After scones and coffee at the Dulce Central, and some so-so thrift storing, we headed for Taos via the High Road/El Camino Real.
Taos is trying for a comeback. Masks are no longer required on the streets. The reservation is no longer blocked off and guarded by the tribal police. Streets are torn up, buildings are being worked on.
At the Kachina Lodge we had trouble with the key-cards, but there were shiny, new murals on the exterior walls, one still in progress; airbrushes and compressors stood ready, awaiting the artist. With careful examination, I noticed that figures I first thought were warriors because they seemed to be facing off, had no weapons, so they were probably dancers or magicians.
In the morning we grabbed coffee and bear claws at Michael’s
Kitchen, which featured a “life-sized” Betty Boop (just how tall would she be?). Couldn’t
get decaf, but I could use an extra boost.
We had smelled smoke during the night, were the other guests smoking? By the time we hit the road we realized that it was in the air, creating a thick haze, turning the mountains into giant ghosts.
Highway 64 was eerily empty.
“Hokey smokes, Ernie, we may not have the best view of things on this trip. I’m also kind of enjoying having this apocalyptic landscape to ourselves,” Emily said.
To my shame, I missed a chance to photograph the Earthships--futuristic, eco-friendly, semi-subterranean, self-sustaining structures--under the smoke-filled sky as a balloon waited to be launched. I just gawked at the steampunk-ish scene.
Or should that be smokepunk?
There were no other signs of life for a while; then we saw flecks of yellow under the haze.
“At least we’ve got the wildflowers,” Emily said.
As we got into the hills, an effigy of Trump hung from a noose by the roadside.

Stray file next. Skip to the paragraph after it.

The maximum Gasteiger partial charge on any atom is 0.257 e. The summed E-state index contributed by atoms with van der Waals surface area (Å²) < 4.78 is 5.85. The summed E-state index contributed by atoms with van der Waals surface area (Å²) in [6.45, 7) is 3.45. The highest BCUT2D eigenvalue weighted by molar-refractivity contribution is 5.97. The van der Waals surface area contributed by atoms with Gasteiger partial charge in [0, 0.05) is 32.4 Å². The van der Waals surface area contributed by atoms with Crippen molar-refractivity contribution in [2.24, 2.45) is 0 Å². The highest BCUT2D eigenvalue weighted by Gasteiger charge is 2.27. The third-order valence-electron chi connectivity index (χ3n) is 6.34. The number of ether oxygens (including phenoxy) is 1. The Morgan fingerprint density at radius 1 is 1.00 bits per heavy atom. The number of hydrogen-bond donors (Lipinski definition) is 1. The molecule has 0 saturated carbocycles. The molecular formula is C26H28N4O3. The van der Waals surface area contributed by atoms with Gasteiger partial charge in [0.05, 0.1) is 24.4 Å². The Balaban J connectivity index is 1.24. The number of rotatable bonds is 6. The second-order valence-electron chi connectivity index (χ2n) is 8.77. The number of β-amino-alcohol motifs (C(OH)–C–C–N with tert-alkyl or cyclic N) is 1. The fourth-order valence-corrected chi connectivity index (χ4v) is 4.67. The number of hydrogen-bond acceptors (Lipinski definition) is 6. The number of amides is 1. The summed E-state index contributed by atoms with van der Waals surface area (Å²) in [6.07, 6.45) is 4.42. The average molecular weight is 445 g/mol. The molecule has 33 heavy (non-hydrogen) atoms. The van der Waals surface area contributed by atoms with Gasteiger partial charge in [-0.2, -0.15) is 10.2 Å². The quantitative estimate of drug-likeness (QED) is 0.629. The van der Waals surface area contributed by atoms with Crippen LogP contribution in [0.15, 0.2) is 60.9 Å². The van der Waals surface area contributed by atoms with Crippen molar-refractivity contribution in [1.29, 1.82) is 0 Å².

Emily swerved to miss something, and said, “I don’t want to run over adorable little ground squirrels.”
We had also seen dead deer.
That got me imagining the Beatles' Why Don’t We Do It In the Road? as a travelogue theme song.
We topped off the tank. It only needed five gallons. It had been a couple of days since we last bought gas. Zsa Zsa just kept going, making her sci-fi noises. When she slows down, it briefly sounds like a police siren.
By this time I was trying to get pictures of the smoke, which isn’t easy. “Stupid trees!” I said. “They’re getting in the way of the smoke.”
At a scenic view, I almost got an accidental shot of a guy pissing off the ledge.
Soon we were in Colorado.
In the City of Monte Vista, there was no view of the mountains.
It kept looking like we were driving to the edge of the Earth.
We saw a WE BUY ANTLERS sign.
I made a note that the symmetrical, green cross is replacing the marijuana leaf.
After zigzagging through New Mexico, Colorado, and Utah, we never got out from under the smoke. A thick shroud covered Moab when we arrived.
It looked like a Mars colony. Maybe I had the Mars Colony Syndrome: Everything looks like a Mars colony . . . Or maybe I’m really on Mars, hallucinating about the Southwest of a place called the United States of America, back in the 21st century.